Throughout its course Middle Island Creek is a slow-moving, low-gradient stream. It is considered one of the best streams in the state for muskellunge fishing; for many years in the 20th Century the West Virginia Division of Natural Resources harvested muskie eggs from the creek for use in its fish-stocking programs in streams elsewhere in the state. Other fish commonly found in the creek include spotted bass, smallmouth bass, rock bass, various species of sunfish, freshwater drum, channel catfish, and flathead catfish.[3]

See also[edit]

References[edit]

  1. ^ "Geographic Names Information System entry for Meathouse Fork". Retrieved 2007-01-26. 
  2. ^ a b c d "Geographic Names Information System entry for Middle Island Creek". Retrieved 2007-01-26. 
  3. ^ a b c d e Morrison, Scott (March 1997). "Middle Island Creek". Wonderful West Virginia (West Virginia Division of Natural Resources) 61 (1): 14–15.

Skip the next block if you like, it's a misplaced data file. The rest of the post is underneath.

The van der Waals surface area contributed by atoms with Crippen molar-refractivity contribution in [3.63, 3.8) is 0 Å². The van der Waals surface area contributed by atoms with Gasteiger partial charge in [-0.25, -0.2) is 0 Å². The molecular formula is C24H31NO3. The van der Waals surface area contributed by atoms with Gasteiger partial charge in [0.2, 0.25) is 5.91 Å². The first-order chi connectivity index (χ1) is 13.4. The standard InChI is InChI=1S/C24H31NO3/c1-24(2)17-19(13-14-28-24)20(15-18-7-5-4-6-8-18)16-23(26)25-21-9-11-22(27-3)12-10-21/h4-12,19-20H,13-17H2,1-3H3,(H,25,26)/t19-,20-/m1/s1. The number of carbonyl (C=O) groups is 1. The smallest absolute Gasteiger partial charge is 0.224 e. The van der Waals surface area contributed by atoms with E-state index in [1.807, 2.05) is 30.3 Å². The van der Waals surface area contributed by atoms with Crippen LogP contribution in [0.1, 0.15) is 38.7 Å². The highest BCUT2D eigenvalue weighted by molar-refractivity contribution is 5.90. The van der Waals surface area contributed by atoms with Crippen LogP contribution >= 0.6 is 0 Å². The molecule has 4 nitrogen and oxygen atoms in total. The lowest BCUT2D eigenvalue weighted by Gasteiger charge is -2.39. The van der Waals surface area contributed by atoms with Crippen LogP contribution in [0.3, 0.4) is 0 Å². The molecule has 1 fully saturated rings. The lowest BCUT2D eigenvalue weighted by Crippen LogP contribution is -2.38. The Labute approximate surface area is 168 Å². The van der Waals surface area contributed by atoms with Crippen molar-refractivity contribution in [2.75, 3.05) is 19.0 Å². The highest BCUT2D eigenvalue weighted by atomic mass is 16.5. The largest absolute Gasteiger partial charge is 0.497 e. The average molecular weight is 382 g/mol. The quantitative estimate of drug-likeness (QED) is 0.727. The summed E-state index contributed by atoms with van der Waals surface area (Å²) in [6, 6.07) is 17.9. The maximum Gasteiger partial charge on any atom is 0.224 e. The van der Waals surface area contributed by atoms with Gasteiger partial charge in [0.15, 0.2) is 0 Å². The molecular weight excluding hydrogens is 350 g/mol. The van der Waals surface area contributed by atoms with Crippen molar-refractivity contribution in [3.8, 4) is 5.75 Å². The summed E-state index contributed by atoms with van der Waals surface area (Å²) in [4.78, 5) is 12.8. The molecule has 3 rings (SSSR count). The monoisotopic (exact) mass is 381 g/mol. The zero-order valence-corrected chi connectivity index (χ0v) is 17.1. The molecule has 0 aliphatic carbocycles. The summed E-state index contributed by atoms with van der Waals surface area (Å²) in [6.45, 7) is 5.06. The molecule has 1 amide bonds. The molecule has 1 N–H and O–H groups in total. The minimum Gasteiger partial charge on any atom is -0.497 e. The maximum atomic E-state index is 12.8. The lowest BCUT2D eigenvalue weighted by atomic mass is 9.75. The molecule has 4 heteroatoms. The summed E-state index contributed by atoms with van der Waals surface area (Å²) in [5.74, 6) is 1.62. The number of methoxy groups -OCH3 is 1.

4. ^ West Virginia Department of Environmental Protection. "Watershed Atlas Project.". pp. Middle Ohio River watersheds (cited figures are for the sum of the Upper and Lower Middle Island Creek, Arnold Creek, McElroy Creek, and Point Pleasant Creek watersheds). Archived from the original on 2006-05-07. Retrieved 2007-02-26. 
  5. ^ a b Ratliff, Gerald S. "Jug of Middle Island Creek." The West Virginia Encyclopedia. Ken Sullivan, editor. Charleston, WV: West Virginia Humanities Council. 2006. ISBN 0-9778498-0-5.
  6. ^ a b DeLorme (1997). West Virginia Atlas & Gazetteer. Yarmouth, Maine: DeLorme. ISBN 0-89933-246-3.
  7. ^ The National Map, accessed 2013-08-10
  8. ^ West Virginia Division of Natural Resources. "West Virginia Wildlife Management Areas". Archived from the original on 2006-12-13. Retrieved 2007-01-26. 
  9. ^ a b Bailey, Matthew Scott. "St. Marys." The West Virginia Encyclopedia. Ken Sullivan, editor. Charleston, WV: West Virginia Humanities Council. 2006. ISBN 0-9778498-0-5.
  10. ^ Kraina, Jane. "Middlebourne." The West Virginia Encyclopedia. Ken Sullivan, editor. Charleston, WV: West Virginia Humanities Council. 2006. ISBN 0-9778498-0-5.
  11. ^ Kreiser, Christine M. "Doddridge County." The West Virginia Encyclopedia. Ken Sullivan, editor. Charleston, WV: West Virginia Humanities Council. 2006. ISBN 0-9778498-0-5.